On Tuesday, the Federal Reserve Board approved the final rules
put in place for foreign banks. The tougher rules intend to make
banks more regularized and supervised, in order to guarantee that
the banks maintain a solid capital position and become resilient
in stressful times.
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The regulators are contemplating proactive measures to ensure
that the world's largest banks strengthen their capital and
liquidity positions to better combat another financial meltdown.
A weak capital level is always a threat to the global economy.
Needless to say, meeting new rules would act as building blocks
for the still shaky global economy, with fewer bank collapses and
less involvement of emergency loans for the bailout of troubled
The final rule directs foreign banks with $50 billion or more in
assets in America to establish an intermediary holding company in
the U.S. As per the new rules, the holding company will be
required to meet the same capital, risk management and liquidity
standards as the U.S. banks. The proposed rules suggest that
banks would need to set aside more capital as buffer in times of
Moreover, regular stress tests will be conducted on the
foreign-owned U.S. intermediate holding company. Failure in the
tests will restrict dividend payments even to the parent company.
Notably, the stress test rounds are precautionary measures amid
an economic recovery to check whether the banks have enough
capital to survive another financial crisis.
The new rules were chalked out following the financial crisis,
when the Fed shelled out huge emergency loans to big foreign
banks for pushing up their downtrodden businesses. Fed estimates
that around 15 to 20 foreign banks would be required to comply
with the new rule, which was proposed previously in Dec 2012,
when the requirement was $10 billion in U.S. assets.
According to the new rules, the foreign bank operations will be
required to maintain capital equal to 4% of their assets as
compared with the largest American banks, which will be
maintaining a leverage ratio of 5%.
Operating with low levels of capital gave foreign banks the
opportunity of decreasing theirs costs of operations, providing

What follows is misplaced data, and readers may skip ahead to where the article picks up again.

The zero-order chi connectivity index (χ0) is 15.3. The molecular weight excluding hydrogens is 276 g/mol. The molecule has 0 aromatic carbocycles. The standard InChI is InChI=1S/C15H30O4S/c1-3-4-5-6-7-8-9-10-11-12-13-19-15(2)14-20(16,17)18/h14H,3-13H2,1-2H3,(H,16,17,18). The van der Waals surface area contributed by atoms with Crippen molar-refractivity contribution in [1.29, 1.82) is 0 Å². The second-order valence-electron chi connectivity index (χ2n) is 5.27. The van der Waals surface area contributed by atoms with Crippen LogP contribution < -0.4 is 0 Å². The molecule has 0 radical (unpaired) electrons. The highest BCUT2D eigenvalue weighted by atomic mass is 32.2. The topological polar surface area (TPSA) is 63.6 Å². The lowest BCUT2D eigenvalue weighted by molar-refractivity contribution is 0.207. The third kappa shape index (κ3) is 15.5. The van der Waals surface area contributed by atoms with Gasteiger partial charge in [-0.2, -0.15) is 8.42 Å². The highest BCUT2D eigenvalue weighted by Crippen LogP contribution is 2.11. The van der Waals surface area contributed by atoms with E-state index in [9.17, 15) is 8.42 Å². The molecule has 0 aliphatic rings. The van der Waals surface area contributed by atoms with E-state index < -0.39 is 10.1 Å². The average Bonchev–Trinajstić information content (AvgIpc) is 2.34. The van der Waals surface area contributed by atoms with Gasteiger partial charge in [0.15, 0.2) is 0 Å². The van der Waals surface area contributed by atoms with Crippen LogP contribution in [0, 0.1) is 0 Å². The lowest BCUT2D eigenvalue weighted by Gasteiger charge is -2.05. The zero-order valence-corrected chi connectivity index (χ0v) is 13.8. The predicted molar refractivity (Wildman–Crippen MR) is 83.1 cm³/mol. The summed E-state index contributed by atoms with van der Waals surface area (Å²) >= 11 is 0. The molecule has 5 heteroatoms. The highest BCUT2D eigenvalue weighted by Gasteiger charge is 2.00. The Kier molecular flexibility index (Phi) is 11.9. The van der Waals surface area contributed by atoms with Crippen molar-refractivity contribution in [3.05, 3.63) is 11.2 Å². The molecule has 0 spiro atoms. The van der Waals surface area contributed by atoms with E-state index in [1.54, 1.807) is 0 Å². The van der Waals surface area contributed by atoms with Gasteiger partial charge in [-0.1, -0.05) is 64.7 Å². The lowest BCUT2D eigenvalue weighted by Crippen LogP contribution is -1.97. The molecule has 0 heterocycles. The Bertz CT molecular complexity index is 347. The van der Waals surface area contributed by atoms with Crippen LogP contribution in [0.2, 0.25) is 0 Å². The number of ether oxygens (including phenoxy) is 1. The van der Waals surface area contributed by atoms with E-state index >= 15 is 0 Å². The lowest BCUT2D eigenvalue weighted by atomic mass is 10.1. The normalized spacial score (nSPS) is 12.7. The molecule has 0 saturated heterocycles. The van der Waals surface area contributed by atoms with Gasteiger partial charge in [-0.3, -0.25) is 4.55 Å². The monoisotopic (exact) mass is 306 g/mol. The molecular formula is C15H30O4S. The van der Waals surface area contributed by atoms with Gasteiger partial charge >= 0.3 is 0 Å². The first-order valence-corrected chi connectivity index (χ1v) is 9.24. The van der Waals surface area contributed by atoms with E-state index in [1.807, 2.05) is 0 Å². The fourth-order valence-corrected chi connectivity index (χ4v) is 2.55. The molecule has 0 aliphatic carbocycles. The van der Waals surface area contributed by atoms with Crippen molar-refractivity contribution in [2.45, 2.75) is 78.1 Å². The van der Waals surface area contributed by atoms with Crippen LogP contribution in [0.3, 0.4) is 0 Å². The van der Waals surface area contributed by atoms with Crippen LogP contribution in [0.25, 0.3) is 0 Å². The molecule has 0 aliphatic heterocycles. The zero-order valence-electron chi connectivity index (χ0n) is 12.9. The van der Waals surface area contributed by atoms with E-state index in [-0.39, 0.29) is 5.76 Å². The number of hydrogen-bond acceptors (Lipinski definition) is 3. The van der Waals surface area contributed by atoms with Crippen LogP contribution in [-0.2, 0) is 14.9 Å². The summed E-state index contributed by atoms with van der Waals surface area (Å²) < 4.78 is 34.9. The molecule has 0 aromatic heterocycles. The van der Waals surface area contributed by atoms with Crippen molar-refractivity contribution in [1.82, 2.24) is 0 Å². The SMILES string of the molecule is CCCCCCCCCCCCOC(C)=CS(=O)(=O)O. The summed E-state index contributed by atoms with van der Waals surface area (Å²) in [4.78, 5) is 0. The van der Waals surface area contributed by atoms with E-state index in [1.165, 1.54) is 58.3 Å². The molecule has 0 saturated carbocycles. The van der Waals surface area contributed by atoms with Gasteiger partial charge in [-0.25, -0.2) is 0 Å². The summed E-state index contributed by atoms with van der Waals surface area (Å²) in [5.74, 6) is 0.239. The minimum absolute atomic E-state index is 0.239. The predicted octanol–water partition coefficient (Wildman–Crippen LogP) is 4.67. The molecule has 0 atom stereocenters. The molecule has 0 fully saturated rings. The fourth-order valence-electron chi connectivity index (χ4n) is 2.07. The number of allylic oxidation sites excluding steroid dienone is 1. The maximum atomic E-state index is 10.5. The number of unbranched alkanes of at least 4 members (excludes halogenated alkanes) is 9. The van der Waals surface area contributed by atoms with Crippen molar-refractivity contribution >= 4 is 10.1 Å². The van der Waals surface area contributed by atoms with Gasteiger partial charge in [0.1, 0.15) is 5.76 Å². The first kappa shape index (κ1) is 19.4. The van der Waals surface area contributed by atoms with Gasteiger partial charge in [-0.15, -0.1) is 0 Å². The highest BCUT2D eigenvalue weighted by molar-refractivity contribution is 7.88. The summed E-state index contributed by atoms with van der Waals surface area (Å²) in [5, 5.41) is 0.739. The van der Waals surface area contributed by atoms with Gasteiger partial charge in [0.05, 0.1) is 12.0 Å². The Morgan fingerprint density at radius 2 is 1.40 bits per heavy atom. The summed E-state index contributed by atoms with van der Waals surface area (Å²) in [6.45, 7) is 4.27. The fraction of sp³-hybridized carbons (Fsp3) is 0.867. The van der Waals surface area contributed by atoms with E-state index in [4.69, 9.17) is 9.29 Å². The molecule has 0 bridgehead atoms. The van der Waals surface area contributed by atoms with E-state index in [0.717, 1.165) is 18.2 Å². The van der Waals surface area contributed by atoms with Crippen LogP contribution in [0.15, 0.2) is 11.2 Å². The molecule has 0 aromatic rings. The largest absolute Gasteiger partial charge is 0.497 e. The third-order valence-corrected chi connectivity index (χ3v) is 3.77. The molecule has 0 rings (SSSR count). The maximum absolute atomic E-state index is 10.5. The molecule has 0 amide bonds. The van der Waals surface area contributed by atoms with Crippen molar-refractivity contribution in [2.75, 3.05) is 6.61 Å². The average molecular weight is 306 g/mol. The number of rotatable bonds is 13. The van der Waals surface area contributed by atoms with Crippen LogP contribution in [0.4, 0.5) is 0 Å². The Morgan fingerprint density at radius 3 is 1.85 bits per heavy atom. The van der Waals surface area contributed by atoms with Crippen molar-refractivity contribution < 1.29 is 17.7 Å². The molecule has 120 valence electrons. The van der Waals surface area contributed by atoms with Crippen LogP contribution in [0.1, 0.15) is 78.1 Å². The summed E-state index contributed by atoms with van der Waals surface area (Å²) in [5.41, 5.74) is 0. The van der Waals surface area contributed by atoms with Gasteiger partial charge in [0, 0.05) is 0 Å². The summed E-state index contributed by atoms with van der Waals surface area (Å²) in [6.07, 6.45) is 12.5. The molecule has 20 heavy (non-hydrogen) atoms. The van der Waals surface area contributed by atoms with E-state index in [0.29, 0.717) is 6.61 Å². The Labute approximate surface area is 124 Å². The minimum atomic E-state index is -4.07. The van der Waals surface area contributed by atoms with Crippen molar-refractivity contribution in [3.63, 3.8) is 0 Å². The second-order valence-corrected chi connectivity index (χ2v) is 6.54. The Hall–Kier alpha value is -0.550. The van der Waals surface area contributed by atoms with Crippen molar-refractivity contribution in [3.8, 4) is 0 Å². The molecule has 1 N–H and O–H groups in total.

them an edge over their American competitors like
The Goldman Sachs Group, Inc.
). With the aim of implementing fair rules to all operating
entities, the Fed has come up with such rules which still permit
the foreign banks' American operations to hold less capital.
However, some major foreign banks with significant operations in
the U.S. including
Deutsche Bank AG
) opposed the rules as implementation of such rules will bound
them to transfer their costly capital from Europe.
Notably, the new rules will be effective from Jul 2016, while the
leverage ratio requirement will not be applied until 2018. This
is to comply with the requirements of section 165 of the
Dodd-Frank Wall Street Reform and Consumer Protection Act.
These rules might limit the flexibility of the banks with respect
to investments and lending volumes. Moreover, such stringent
capital rules may considerably slacken the pace of a worldwide
economic recovery in the near term.
Though economic uncertainty still lingers, banks are actively
responding to every legal and regulatory pressure. In fact, this
has positioned the banks well to encounter impending challenges.
As the sector is undergoing a radical structural change, it is
expected to witness headwinds in the near to mid term. However,
entering the new capital regime will significantly improve the
industry's long-term stability and security.